Sometimes I don't even know what my mind is thinking...

I write for a humor blog with two friends, James Malins and Cherie Michiko, called Misusing Big Words. This post was originally published here:
I wrote this piece after a trip to the movie theater one day. I got about a page into it and then... fizzled... Too bad too, because as I was writing it, I was thinking to myself "Yes! YES! I am insightful! I am wise! This is amazing!" It was like pitching 8 innings of a perfect game, and then walking away from the mound without turning back. Anyway, read on.

Do people who are dying get more out of life?

Case in point: "The Bucket List," the new movie in which Jack Nicholson and
Morgan Freeman get into all kinds of crazy shenanigans after both have been
diagnosed with terminal cancer. As a film, it was very enjoyable, but not
without its heart-wrenching moments.

However, this is not a review.

What I'm more interested in is the notion of doing all the things you ever
wanted to do in life but just never got around to. After all, that's what the
bucket list is--a list of things you want to do before you "kick the bucket."
While I normally applaud this idea and enjoy the romanticism of it, this time
around another thought struck me.

What if you're the type of person who lives his life like this all of the
time? Someone who doesn't have a list of things he has wanted to do for years
but never gotten around to because if he wants to do something he does it? Does
not that person deserve a film about himself (even if he can't narrate it in the
voice of infinite wisdom of Mr. Freeman)?

It brings to mind the old story of the prodigal son--and I'm confident that
no matter what your religious upbringing, you have some familiarity with it. The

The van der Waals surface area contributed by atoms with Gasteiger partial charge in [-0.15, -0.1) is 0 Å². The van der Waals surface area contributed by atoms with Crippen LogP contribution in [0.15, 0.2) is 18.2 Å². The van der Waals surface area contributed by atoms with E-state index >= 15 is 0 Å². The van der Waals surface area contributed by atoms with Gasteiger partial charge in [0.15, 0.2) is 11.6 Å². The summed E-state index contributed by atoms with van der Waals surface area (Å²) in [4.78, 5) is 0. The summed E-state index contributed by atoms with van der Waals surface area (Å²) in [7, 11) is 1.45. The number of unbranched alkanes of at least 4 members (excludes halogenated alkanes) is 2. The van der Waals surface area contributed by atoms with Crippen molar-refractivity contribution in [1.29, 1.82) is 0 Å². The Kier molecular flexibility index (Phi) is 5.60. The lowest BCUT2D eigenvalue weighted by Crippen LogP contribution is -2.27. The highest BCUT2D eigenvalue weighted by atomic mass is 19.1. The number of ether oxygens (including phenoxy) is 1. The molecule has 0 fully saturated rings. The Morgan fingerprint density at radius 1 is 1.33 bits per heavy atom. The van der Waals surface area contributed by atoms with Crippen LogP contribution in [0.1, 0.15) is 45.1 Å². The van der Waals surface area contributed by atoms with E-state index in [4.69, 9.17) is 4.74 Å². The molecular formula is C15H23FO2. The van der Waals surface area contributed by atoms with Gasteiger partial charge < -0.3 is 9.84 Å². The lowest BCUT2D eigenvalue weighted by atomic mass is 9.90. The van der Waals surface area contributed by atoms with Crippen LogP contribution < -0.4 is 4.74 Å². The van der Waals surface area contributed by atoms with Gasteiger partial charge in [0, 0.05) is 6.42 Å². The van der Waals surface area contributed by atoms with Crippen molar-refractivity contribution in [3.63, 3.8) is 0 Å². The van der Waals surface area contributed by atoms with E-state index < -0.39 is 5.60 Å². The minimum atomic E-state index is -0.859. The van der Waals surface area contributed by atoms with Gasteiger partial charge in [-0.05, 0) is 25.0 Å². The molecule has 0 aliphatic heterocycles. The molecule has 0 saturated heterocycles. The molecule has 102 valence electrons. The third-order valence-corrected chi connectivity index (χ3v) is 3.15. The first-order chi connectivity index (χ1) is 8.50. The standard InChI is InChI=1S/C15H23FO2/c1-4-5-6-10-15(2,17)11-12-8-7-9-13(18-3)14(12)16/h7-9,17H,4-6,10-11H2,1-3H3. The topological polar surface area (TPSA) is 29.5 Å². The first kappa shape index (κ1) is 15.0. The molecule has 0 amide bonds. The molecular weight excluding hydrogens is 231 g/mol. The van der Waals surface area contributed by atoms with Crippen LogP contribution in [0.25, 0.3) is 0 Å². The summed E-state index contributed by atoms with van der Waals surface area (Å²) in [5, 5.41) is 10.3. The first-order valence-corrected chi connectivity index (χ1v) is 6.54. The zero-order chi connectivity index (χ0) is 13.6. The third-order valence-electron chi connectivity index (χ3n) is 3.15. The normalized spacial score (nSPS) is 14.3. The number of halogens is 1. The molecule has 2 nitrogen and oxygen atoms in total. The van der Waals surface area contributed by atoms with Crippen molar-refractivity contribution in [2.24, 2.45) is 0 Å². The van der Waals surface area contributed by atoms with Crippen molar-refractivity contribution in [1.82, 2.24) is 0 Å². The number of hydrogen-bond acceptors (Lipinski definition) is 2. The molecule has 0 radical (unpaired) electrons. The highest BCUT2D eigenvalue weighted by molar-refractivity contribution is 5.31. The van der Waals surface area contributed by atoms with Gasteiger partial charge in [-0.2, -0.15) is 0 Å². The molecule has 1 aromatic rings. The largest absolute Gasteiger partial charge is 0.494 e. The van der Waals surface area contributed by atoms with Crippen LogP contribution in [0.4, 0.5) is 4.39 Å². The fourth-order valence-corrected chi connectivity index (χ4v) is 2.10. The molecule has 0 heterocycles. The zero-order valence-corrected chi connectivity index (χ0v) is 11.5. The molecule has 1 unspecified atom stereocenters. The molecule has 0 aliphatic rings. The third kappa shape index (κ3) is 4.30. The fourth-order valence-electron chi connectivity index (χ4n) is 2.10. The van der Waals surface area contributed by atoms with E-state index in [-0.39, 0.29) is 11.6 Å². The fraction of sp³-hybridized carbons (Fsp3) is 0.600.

elder son stays with the father, helping him around the house, generally being a
good son, while the younger man moves away, goes knee deep in booze and women,
and gets drugged out and sloppy drunk in a Lohan-esque spree, only to come
crawling back to pops when the money is gone. Dad accepts him back and has a
party for him.

It’s a touching tale of unconditional love and forgiveness, except that it
impresses upon us a completely twisted worldview.

Psychologically and economically speaking, why are we rewarding bad behavior?
The prodigal son, like “The Bucket List,” romanticizes the notion of “make your
mistakes along the way, because you’ll have a chance to correct them later.

Nevermind. This doesn’t make any sense.

See what I mean? If anyone can make sense out of this or can pull out a unifying theme/idea that is worthwhile, go for it. I just found it funny that I had actually compared the Bible to Lindsey Lohan. By the way, does anyone remember when she used to be hot (ie "Mean Girls")? What happened there?
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